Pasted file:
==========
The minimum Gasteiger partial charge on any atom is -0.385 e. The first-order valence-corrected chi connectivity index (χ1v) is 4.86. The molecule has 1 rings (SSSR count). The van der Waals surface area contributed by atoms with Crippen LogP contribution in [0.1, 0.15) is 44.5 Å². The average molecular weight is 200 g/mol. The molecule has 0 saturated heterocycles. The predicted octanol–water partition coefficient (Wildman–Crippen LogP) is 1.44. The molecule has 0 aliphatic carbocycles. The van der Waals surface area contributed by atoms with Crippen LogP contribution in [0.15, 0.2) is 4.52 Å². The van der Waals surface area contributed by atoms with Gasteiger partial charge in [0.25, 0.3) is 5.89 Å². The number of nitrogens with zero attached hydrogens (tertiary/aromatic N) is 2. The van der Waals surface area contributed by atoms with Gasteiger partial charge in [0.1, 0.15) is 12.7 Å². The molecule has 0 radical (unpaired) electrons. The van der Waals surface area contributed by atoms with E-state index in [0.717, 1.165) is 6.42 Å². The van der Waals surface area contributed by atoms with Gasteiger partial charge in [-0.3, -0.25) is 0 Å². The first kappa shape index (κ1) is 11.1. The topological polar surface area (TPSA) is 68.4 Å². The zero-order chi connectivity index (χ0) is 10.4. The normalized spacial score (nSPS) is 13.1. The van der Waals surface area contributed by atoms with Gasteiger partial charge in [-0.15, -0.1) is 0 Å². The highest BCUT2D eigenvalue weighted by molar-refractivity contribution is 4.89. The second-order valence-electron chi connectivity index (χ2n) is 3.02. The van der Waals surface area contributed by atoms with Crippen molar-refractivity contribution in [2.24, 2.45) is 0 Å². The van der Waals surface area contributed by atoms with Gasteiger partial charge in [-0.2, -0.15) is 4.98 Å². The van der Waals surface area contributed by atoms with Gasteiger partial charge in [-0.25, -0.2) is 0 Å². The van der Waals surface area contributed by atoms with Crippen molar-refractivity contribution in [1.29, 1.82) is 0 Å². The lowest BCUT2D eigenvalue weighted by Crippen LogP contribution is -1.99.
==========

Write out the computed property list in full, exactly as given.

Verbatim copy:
The minimum Gasteiger partial charge on any atom is -0.385 e. The first-order valence-corrected chi connectivity index (χ1v) is 4.86. The molecule has 1 rings (SSSR count). The van der Waals surface area contributed by atoms with Crippen LogP contribution in [0.1, 0.15) is 44.5 Å². The average molecular weight is 200 g/mol. The molecule has 0 saturated heterocycles. The predicted octanol–water partition coefficient (Wildman–Crippen LogP) is 1.44. The molecule has 0 aliphatic carbocycles. The van der Waals surface area contributed by atoms with Crippen LogP contribution in [0.15, 0.2) is 4.52 Å². The van der Waals surface area contributed by atoms with Gasteiger partial charge in [0.25, 0.3) is 5.89 Å². The number of nitrogens with zero attached hydrogens (tertiary/aromatic N) is 2. The van der Waals surface area contributed by atoms with Gasteiger partial charge in [0.1, 0.15) is 12.7 Å². The molecule has 0 radical (unpaired) electrons. The van der Waals surface area contributed by atoms with E-state index in [0.717, 1.165) is 6.42 Å². The van der Waals surface area contributed by atoms with Gasteiger partial charge in [-0.3, -0.25) is 0 Å². The first kappa shape index (κ1) is 11.1. The topological polar surface area (TPSA) is 68.4 Å². The zero-order chi connectivity index (χ0) is 10.4. The normalized spacial score (nSPS) is 13.1. The van der Waals surface area contributed by atoms with Gasteiger partial charge in [-0.15, -0.1) is 0 Å². The highest BCUT2D eigenvalue weighted by molar-refractivity contribution is 4.89. The second-order valence-electron chi connectivity index (χ2n) is 3.02. The van der Waals surface area contributed by atoms with Crippen molar-refractivity contribution in [2.24, 2.45) is 0 Å². The van der Waals surface area contributed by atoms with Gasteiger partial charge in [-0.2, -0.15) is 4.98 Å². The van der Waals surface area contributed by atoms with Gasteiger partial charge in [-0.25, -0.2) is 0 Å². The van der Waals surface area contributed by atoms with Crippen molar-refractivity contribution in [1.29, 1.82) is 0 Å². The lowest BCUT2D eigenvalue weighted by Crippen LogP contribution is -1.99.